October 18, 2012
Tamerlane was a man of many talents. When he wasn’t conquering foreign lands and stacking the skulls of his enemies into massive pyramids, he was building his beloved Samarkand into an epicenter of architecture and culture. He did this by sparing the lives of artisans, engineers, musicians, poets, and scholars who lived in the cities conquered by his armies and bringing them to Samarkand. And so these men from Iran, Iraq, India, the Caucasus, and Central Asia built Samarkand according to his wishes.
Our first visit of the day was to Bibi-Khanym Mosque. Completed in 1404, several years after his conquest of Delhi, the mosque was built with Indian stone transported overland by captured Indian elephants. The mosque fell into disrepair over the centuries and what we see now is mostly a modern reconstruction. Despite this, it is still impressive.
Stand for the Koran
I wonder how this kid broke his arm?
Well that explains everything.
Schoolchildren, a dude with cattle, the usual.
Then we went to the Registan, which is basically the most famous part of Samarkand. The Registan is to Samarkand as Red Square is to Moscow as the National Mall is to Washington, D.C. You get the idea. The Registan is a public square framed by three madrasahs (Islamic schools) where, centuries ago, the residents of Samarkand would gather to listen to royal proclamations or watch public executions.
(this was actually taken the evening before)
The Sher-Dor (Having Tigers) Madrasah, built 1619–1636
“As-salamu alaykum.” (Peace be upon you)
Ulugh Beg Madrasah built 1417–1420 during the reign of Tamerlane and named after Tamerlane’s grandson. Ulugh Beg was a well-known astronomer and mathematician.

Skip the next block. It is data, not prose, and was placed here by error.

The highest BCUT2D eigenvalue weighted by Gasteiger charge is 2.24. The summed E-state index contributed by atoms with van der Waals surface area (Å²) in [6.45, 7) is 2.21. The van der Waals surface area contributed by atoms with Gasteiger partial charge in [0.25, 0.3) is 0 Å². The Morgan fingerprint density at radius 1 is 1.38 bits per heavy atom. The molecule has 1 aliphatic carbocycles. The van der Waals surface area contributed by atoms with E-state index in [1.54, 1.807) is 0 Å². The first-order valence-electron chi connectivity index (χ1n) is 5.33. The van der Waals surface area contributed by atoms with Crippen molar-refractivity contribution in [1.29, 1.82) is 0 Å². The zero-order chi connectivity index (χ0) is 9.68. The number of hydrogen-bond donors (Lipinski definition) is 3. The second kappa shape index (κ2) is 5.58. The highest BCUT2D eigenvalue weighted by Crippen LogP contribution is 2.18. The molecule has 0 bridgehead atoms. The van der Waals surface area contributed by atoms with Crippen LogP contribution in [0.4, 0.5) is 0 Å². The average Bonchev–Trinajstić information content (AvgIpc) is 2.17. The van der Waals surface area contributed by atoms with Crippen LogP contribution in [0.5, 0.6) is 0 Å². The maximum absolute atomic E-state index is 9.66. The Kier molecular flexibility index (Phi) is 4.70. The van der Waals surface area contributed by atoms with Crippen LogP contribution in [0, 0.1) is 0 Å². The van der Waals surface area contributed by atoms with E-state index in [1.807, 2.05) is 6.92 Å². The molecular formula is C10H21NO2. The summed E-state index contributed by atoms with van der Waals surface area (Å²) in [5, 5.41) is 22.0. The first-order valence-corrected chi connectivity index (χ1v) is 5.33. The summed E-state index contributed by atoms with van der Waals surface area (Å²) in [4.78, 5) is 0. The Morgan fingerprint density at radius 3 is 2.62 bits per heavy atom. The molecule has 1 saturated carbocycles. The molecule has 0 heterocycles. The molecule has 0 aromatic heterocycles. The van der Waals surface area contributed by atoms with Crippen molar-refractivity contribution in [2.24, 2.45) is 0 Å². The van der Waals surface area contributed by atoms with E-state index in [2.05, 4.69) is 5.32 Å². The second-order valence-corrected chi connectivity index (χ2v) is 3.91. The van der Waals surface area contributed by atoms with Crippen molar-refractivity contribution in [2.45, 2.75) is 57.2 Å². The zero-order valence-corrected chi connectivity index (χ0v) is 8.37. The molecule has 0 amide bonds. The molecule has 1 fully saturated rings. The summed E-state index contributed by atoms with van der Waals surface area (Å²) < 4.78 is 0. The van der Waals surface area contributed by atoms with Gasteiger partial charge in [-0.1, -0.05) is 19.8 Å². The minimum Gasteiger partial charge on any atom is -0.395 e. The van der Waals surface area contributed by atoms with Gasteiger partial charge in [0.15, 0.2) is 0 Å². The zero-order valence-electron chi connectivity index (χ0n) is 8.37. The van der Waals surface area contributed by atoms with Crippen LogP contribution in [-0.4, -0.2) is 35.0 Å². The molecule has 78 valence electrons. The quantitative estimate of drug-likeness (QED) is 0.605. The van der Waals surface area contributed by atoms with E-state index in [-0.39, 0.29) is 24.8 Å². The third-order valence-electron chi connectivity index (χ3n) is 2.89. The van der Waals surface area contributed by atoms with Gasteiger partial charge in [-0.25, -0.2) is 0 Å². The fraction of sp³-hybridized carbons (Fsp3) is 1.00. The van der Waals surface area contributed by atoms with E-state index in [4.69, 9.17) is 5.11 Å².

We had an opportunity to visit with a master musician who also builds Uzbek musical instruments. This was the entrance to his shop.
We then went to Ulugh Beg’s Observatory.
Completed in 1429 and later destroyed by religious fanatics in 1449, the observatory was rediscovered in 1908 by an archaeologist. The above is giant sextant.
In the afternoon we visited the Shah-i-Zinda necropolis, which was by far my favorite place in Samarkand. While the Registan was imposing, Shah-i-Zinda felt intimate. “Shah-i-Zinda” translates to “The Living King” in Persian, so called because Kusam ibn Abbas, the cousin of prophet Muhammad is supposedly buried here. The earliest structures here are from the 11-12th centuries, with the rest of the complex dating from the 14-15th centuries.
When I die I’d like to be entombed in something simple like this, OK?
And for our last visit of the day, we stopped by a nearby silk carpet workshop where we learned all about the process of making these beautiful carpets by hand. The dyes used here are all natural, coming from plants and insects. The young women who work here undergo a four month training program after which they can stay on as weavers. Weaving a silk carpet can take several months and it appears to be incredibly tedious work, but many of the weavers had iPods to keep them company.
The tools have not changed much over the years.
So did I come home with one of these beautiful carpets? Unfortunately, no, as they were a bit outside of my price range. Hmm, to pay off the student loans or purchase a silk carpet? The student loans win…for now.